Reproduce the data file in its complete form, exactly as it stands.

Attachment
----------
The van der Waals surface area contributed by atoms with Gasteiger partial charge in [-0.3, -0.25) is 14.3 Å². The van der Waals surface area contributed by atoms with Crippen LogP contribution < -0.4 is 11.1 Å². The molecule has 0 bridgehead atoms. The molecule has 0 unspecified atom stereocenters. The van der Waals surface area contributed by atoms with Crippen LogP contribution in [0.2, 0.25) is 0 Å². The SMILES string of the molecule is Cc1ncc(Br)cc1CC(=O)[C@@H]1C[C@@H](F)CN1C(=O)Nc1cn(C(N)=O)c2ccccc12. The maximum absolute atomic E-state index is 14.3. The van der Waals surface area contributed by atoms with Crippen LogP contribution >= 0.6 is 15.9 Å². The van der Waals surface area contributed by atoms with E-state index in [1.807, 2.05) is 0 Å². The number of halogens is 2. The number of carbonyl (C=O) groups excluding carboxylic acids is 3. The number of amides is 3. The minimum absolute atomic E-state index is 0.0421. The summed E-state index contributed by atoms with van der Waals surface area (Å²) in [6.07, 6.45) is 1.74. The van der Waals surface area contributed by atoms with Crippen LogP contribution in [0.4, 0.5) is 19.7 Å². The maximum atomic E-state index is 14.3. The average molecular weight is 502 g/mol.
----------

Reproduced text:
The van der Waals surface area contributed by atoms with Gasteiger partial charge in [-0.3, -0.25) is 14.3 Å². The van der Waals surface area contributed by atoms with Crippen LogP contribution < -0.4 is 11.1 Å². The molecule has 0 bridgehead atoms. The molecule has 0 unspecified atom stereocenters. The van der Waals surface area contributed by atoms with Crippen LogP contribution in [0.2, 0.25) is 0 Å². The SMILES string of the molecule is Cc1ncc(Br)cc1CC(=O)[C@@H]1C[C@@H](F)CN1C(=O)Nc1cn(C(N)=O)c2ccccc12. The maximum absolute atomic E-state index is 14.3. The van der Waals surface area contributed by atoms with Crippen LogP contribution >= 0.6 is 15.9 Å². The van der Waals surface area contributed by atoms with E-state index in [1.807, 2.05) is 0 Å². The number of halogens is 2. The number of carbonyl (C=O) groups excluding carboxylic acids is 3. The number of amides is 3. The minimum absolute atomic E-state index is 0.0421. The summed E-state index contributed by atoms with van der Waals surface area (Å²) in [6.07, 6.45) is 1.74. The van der Waals surface area contributed by atoms with Crippen LogP contribution in [0.4, 0.5) is 19.7 Å². The maximum atomic E-state index is 14.3. The average molecular weight is 502 g/mol.